Ambient artificial intelligence technology to assist Stanford Medicine clinicians with taking notes

Stanford Medicine integrates AI-powered listening technology that takes notes for health care providers, allowing them to spend more time with patients and less time on administrative tasks.

- By Hanae Armitage

Technology that listens to conversations and takes notes allows allows health care providers to focus on the patient rather than on documentation.
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Clinicians at Stanford Health Care will soon have access to an AI-powered app that can securely listen to interactions with patients and automatically generate draft clinical notes. The app, which was recently tested in a pilot program at Stanford Health Care, harnesses ambient voice recognition technology to create a written summary that captures essential clinical details.

Doctors and other care providers take notes during appointments as a standard practice, often wrapping up patient histories or logging details of care plans after the appointment. The ambient listening technology, DAX Copilot, developed by Nuance Communications, a Microsoft company, is expected to help shoulder much of that workload.

“This can be a meaningful way to allow our clinicians to spend more time with their patients and reduce the burden of administrative, nonclinical work that is a huge source of burnout,” said Niraj Sehgal, MD, chief medical officer at Stanford Health Care.

Through this new effort and others, such as the RAISE Health initiative, Stanford Medicine actively seeks to integrate new AI-driven technologies effectively and responsibly — in this case, to help facilitate the provider-patient connection. “It’s about helping clinicians do more of what they love — talking to patients and focusing on that engagement and therapeutic relationship,” said Michael Pfeffer, MD, Stanford Health Care’s chief information officer.

Listen up

To use the app, the clinician first obtains consent from the patient to securely record the conversation through an app on their smartphone, then continues with the appointment. Once the recording stops, an algorithm processes the data and, seconds later, generates a draft clinical note.

The technology is able to discern friendly chit-chat from discussions of pertinent health information, effectively becoming an invisible assistant that selectively prioritizes the relevant pieces of the patient’s history and details of their appointment.

The clinician can then review the notes, adding to them or editing them, and approve the final version for the patient’s electronic health record. Throughout the process, all conversations and data remain secure and HIPAA-compliant, said Patricia Garcia, MD, associate chief medical information officer, who, along with Stephen Ma, MD, clinical informatics fellow, helped run the pilot program. Clinicians can add to notes in the patient chart using voice prompts during an appointment; these notes are incorporated into the documentation.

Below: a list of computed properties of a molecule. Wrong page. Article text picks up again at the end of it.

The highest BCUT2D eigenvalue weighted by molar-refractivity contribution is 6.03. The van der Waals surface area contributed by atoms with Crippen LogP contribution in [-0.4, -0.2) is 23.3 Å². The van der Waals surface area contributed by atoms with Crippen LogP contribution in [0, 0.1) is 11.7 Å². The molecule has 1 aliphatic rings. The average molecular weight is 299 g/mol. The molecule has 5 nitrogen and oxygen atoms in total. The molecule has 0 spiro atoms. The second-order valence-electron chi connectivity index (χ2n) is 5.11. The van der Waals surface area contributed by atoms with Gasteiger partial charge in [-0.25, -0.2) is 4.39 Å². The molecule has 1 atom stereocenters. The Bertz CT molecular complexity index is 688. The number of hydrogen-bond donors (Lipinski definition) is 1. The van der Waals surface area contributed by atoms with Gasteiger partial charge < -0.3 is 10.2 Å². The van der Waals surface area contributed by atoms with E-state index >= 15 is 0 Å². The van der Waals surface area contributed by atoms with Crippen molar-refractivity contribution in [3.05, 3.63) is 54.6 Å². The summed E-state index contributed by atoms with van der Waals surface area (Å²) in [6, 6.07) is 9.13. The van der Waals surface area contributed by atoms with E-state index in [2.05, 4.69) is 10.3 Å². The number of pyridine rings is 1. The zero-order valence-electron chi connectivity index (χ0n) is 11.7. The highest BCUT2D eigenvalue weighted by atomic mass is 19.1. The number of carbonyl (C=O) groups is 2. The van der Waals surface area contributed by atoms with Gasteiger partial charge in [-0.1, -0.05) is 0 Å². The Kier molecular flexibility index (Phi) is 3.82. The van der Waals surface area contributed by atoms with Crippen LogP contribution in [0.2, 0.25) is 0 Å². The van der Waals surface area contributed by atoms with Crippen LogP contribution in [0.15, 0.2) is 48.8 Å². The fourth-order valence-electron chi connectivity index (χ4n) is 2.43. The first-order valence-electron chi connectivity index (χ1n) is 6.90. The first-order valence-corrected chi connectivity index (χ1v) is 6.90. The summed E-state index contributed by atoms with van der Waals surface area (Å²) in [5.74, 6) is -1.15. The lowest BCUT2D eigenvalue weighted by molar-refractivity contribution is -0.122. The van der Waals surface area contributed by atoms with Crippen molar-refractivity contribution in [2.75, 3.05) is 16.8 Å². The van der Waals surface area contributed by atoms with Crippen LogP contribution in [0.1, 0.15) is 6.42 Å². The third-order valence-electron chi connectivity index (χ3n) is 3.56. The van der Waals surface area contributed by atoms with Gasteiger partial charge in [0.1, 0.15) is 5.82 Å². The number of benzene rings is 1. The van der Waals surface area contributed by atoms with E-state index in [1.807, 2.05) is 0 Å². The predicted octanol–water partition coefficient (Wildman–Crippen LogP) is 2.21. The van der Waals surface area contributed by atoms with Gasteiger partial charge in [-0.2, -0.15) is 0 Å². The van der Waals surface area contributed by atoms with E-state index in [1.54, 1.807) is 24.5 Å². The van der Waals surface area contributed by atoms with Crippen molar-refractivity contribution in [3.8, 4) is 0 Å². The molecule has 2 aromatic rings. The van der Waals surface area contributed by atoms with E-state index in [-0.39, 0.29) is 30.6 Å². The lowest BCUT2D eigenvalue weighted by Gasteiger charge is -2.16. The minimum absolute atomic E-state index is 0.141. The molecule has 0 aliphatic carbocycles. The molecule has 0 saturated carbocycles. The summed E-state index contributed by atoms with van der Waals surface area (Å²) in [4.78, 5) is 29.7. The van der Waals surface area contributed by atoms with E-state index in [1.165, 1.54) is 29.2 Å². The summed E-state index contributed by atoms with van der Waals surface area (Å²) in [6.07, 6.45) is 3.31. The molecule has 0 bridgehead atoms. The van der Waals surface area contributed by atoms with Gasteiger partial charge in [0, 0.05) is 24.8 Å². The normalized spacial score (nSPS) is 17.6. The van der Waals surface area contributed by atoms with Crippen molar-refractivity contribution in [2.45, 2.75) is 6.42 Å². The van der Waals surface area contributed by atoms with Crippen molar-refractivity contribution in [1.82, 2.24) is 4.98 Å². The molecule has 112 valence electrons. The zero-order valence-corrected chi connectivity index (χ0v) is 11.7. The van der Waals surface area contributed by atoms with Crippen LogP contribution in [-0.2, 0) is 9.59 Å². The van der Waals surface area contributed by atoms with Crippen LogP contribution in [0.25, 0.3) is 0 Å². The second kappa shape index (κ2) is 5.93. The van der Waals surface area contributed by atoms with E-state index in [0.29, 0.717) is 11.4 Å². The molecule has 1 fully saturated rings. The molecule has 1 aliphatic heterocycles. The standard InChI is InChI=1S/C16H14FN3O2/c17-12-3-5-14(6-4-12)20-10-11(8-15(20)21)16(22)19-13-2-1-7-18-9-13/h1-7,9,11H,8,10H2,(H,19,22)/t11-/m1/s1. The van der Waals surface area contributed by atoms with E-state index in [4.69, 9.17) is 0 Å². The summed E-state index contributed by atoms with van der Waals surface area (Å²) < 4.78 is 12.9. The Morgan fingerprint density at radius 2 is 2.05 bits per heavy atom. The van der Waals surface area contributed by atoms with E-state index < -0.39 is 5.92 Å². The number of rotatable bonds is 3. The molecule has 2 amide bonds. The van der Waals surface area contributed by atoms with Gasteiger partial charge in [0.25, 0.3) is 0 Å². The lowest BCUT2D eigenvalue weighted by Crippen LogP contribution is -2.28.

Chief medical information officer Christopher Sharp, MD, who helped lead the pilot program and participated in it, is excited to see how automated and generative AI apps can help boost doctor-patient relationships. “One of the things that was most remarkable to me was my ability to turn away from my keyboard, face the patient and really listen, knowing that everything shared in our conversation was being documented without me having to spend a lot of mental or physical energy capturing it in the moment.”

Less stress

Starting in the fall of 2023, 48 physicians in a variety of specialties — including primary care, cardiology, orthopedic surgery, rheumatology and neurology — tested the technology.

Through a preliminary survey, about 96% of physicians reported that the technology was easy to use, and 78% reported that it expedited clinical note taking. About two-thirds reported that it saved time.

“That’s the win here,” said Gary Fritz, chief of applications at Stanford Health Care. “An hour saved, for instance, can help rebalance a provider’s too-often overburdened day and cognitive load.”

Stanford Medicine clinical and technology leaders plan to roll out the app to all care providers at Stanford Health Care, including, physicians, nurse practitioners, physician assistants, resident physicians and medical students.

Advances to the technology — such as the ability to customize note style, suggest orders or edit drafts using natural language — are also on the horizon.

“This could have a transformative impact on the way we provide clinical care. AI tools will never replace the clinician, but it might replace parts of their workflow,” Sehgal said. “As people get more comfortable using AI-powered technology, it creates a fertile ground to continue adapting other tools for the workplace that support providers, freeing them to better care for patients.”

About Stanford Medicine

Stanford Medicine is an integrated academic health system comprising the Stanford School of Medicine and adult and pediatric health care delivery systems. Together, they harness the full potential of biomedicine through collaborative research, education and clinical care for patients. For more information, please visit med.stanford.edu.

2023 ISSUE 3

Exploring ways AI is applied to health care